Sometimes my fear has a very valid point and helps me avoid something harmful. Often, however, my fear is triggered by anything that stretches my comfort zone. While moving outside my comfort zone is…well…uncomfortable, it is also necessary to grow. If I limit my actions and interactions to only things that are comfortable, my life experience will be very narrow. If my fear is trying to hold me back because I might look silly or make a mistake, it might be the best and most enjoyable thing for me to do whatever I’m afraid of anyway.
Everyone is a beginner sometimes and nobody is perfect. These things are just a very normal part of being human. The only way to move past being a beginner is to let ourselves begin. If we let our fear prevent us from ever stepping outside our comfort zone and trying something new, we miss out on so much. If I wait until I stop feeling afraid to try something, I’ll likely never try. The only way to stop being afraid to do something is to do it. In fact the more often I try new things, the more I can afford to make mistakes because I know I’ll have another opportunity to try again.
5. The presence of fear doesn’t mean the absence of other feelings.
It’s natural to feel afraid when we try something that stretches us, but new experiences can also prompt excitement and joy. They aren’t mutually exclusive. We can feel excitement and joy right alongside our fear. When we are willing to acknowledge and accept that we’re afraid, but choose to focus on the parts that are exciting and fun we’re more likely to have a positive experience in spite of our fears.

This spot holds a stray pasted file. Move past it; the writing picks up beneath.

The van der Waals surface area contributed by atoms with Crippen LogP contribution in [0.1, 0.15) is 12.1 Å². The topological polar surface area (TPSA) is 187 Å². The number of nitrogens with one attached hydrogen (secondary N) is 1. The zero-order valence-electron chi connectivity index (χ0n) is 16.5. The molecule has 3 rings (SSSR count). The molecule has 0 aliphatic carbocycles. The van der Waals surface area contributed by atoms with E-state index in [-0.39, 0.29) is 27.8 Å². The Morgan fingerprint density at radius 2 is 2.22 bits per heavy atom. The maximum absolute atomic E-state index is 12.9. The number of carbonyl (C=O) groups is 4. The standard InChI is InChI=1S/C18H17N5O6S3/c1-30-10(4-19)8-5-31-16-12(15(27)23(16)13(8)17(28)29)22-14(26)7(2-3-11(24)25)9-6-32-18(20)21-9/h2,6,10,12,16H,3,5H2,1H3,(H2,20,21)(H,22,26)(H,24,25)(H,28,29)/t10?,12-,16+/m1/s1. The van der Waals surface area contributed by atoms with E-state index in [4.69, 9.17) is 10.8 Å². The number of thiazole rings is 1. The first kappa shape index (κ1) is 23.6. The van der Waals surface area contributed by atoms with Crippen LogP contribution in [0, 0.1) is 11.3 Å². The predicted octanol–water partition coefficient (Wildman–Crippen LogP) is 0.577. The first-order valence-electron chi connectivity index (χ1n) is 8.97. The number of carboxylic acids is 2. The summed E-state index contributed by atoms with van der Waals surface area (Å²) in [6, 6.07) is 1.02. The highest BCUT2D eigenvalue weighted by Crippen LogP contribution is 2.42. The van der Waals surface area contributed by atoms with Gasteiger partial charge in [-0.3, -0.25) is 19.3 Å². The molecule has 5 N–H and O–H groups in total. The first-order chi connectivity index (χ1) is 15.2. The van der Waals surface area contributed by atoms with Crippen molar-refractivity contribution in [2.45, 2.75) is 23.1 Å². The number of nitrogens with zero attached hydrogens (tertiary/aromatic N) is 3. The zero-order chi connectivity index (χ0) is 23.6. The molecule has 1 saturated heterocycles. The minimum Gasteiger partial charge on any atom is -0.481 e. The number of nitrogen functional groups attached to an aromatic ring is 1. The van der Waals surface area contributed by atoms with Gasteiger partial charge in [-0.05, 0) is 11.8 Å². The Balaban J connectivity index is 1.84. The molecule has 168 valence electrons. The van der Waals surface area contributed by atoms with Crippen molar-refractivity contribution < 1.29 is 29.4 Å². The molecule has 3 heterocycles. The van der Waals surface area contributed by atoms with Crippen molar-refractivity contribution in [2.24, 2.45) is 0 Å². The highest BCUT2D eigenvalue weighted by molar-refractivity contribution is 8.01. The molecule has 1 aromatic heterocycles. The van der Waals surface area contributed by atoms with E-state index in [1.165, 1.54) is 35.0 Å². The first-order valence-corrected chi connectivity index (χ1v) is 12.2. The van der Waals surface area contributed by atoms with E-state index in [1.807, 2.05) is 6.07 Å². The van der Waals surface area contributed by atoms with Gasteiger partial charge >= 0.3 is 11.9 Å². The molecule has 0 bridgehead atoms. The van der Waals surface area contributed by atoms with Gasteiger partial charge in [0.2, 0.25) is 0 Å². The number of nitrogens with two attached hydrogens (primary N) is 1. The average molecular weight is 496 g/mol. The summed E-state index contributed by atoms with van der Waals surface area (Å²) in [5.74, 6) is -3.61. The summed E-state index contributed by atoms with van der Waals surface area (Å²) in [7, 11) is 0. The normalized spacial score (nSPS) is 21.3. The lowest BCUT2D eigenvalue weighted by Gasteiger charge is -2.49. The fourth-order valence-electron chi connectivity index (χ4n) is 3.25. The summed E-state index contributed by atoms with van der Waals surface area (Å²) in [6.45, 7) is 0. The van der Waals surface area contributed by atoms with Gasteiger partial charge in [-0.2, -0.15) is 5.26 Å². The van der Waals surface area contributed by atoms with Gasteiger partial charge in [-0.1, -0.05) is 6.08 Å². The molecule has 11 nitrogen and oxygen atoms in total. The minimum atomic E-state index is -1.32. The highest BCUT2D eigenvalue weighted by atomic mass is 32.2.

6. Fear sometimes shows us what we care about most.
It’s easy to think of our fear as a warning against things that might harm us. But sometimes fear actually points to what we really desire. We are afraid to test the things that are important to us because as long as we don’t test them they are still a possibility. But when we don’t try those things we care about most they remain only a possibility, never a reality. The longer we put off following through on our dreams, the higher the pressure to get everything just right becomes and the more afraid we are to ever try. If something doesn’t really matter to us we’re less afraid to try because it doesn’t matter if we fail.
Fear will always be a part of my life. It’s a valuable part of me. But when I know how to interact with my fear in a healthy way it doesn’t keep me limited and hidden. Instead I can lean into the discomfort of trying things that will help me grow and take steps toward building a life that truly excites me, all the while knowing there is a part of me watching out for my well-being.
When I got out of my car to join the tennis group even though I was afraid I showed myself I don’t have to banish my fear, but I don’t have to be limited by it either. I did not play as well as I would have liked, but started improving the longer I played. People were kind and patient. I had fun and the fresh air and exercise energized me for the rest of the day. I still had to talk myself out of my car the next week, but each time gets a little easier.
What is your relationship with your fear? Do you ever feel like you’re in a constant battle to dominate or be dominated? What is something your fear is trying to tell you today? How are you going to respond?
Photo by Camdiluv